The Controversy Of Capital Punishment

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The Controversy of Capital Punishment

Capital punishment, or the death penalty, is a form of punishment that has been used as far back as the Colonial Era in America. Although it has been around for the entirety of American history, most of the scrutiny and controversy involving capital punishment arose in the 1972 Supreme Court Case of Furman v. Georgia, in which it was abolished, but quickly returned in 1977. It is evident that many citizens have ambivalent stances on capital punishment; some believing it is necessary form of punishment while others believe that the death penalty is a violation of the Eighth Amendment. Although capital punishment has been used throughout history and is seen by many as a form of justified punishment, there are many reasons in favor of ending the death penalty completely. Capital punishment is an unnecessary evil that should be found unconstitutional because of it is not practical, it is corrupt, and it is unable to deter further homicides from being committed.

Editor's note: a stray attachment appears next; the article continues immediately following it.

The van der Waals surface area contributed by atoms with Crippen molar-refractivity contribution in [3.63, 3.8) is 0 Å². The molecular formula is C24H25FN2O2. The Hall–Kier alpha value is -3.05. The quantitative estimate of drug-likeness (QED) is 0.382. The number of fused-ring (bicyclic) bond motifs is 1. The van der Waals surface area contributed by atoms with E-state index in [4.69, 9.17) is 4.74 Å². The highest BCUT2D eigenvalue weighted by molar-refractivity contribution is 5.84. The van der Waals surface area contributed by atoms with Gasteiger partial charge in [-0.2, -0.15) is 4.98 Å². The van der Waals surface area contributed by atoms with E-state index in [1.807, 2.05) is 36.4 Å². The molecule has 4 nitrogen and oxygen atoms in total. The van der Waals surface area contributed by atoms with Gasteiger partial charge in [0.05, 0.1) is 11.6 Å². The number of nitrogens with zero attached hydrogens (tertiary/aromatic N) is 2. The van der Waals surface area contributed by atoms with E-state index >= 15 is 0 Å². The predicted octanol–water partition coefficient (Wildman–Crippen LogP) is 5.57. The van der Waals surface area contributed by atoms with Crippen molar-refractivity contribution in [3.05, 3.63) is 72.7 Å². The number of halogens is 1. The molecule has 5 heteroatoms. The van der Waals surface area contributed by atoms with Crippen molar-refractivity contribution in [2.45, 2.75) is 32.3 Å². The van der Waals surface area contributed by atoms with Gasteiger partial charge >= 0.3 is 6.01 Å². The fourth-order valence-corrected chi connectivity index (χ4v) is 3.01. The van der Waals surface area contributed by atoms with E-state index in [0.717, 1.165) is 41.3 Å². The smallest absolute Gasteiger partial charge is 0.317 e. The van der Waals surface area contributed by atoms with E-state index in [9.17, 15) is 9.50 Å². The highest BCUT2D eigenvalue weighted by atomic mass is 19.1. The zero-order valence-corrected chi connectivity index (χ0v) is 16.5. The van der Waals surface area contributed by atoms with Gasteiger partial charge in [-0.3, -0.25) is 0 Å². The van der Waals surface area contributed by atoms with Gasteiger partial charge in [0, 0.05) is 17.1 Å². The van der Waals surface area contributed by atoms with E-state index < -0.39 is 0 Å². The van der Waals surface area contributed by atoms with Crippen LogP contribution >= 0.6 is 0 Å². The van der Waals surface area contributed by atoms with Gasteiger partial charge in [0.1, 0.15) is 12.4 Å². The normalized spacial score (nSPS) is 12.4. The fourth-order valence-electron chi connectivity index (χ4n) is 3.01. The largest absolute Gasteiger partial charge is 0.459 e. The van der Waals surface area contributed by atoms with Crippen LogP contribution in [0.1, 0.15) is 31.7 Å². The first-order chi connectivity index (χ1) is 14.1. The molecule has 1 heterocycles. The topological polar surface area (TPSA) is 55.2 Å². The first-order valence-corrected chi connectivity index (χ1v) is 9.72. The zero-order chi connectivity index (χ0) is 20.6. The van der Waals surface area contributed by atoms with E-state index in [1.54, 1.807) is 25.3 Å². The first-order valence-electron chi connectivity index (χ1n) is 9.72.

A brief history explaining the verdicts made by the Supreme Court regarding capital punishment in American history needs to be made to understand why capital punishment has become such a national issue in contemporary America. In the 1972 Supreme Court case Furman v. Georgia, the court ruled that the, “carrying out of the death penalty…constitutes cruel and unusual punishment,” (Hugo 1). Since the death penalty was considered at the time cruel and unusual, it made it in direct

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